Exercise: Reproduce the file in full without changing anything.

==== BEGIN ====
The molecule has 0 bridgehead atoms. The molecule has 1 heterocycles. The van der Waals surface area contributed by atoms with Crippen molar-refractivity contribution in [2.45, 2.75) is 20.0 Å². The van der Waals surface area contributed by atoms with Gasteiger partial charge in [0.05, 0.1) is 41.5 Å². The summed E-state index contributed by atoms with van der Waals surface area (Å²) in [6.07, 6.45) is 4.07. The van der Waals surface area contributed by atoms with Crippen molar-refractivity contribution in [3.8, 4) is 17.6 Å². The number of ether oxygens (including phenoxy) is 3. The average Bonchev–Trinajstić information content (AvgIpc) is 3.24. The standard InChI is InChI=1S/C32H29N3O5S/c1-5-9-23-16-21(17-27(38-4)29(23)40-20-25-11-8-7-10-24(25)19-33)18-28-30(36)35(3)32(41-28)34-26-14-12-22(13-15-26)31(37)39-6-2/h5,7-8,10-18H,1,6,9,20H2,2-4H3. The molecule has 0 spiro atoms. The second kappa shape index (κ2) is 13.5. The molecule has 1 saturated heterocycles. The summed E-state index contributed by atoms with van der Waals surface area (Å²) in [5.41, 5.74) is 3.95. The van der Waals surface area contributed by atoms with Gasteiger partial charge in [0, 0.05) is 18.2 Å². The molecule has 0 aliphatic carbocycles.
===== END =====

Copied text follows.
The molecule has 0 bridgehead atoms. The molecule has 1 heterocycles. The van der Waals surface area contributed by atoms with Crippen molar-refractivity contribution in [2.45, 2.75) is 20.0 Å². The van der Waals surface area contributed by atoms with Gasteiger partial charge in [0.05, 0.1) is 41.5 Å². The summed E-state index contributed by atoms with van der Waals surface area (Å²) in [6.07, 6.45) is 4.07. The van der Waals surface area contributed by atoms with Crippen molar-refractivity contribution in [3.8, 4) is 17.6 Å². The number of ether oxygens (including phenoxy) is 3. The average Bonchev–Trinajstić information content (AvgIpc) is 3.24. The standard InChI is InChI=1S/C32H29N3O5S/c1-5-9-23-16-21(17-27(38-4)29(23)40-20-25-11-8-7-10-24(25)19-33)18-28-30(36)35(3)32(41-28)34-26-14-12-22(13-15-26)31(37)39-6-2/h5,7-8,10-18H,1,6,9,20H2,2-4H3. The molecule has 0 spiro atoms. The second kappa shape index (κ2) is 13.5. The molecule has 1 saturated heterocycles. The summed E-state index contributed by atoms with van der Waals surface area (Å²) in [5.41, 5.74) is 3.95. The van der Waals surface area contributed by atoms with Gasteiger partial charge in [0, 0.05) is 18.2 Å². The molecule has 0 aliphatic carbocycles.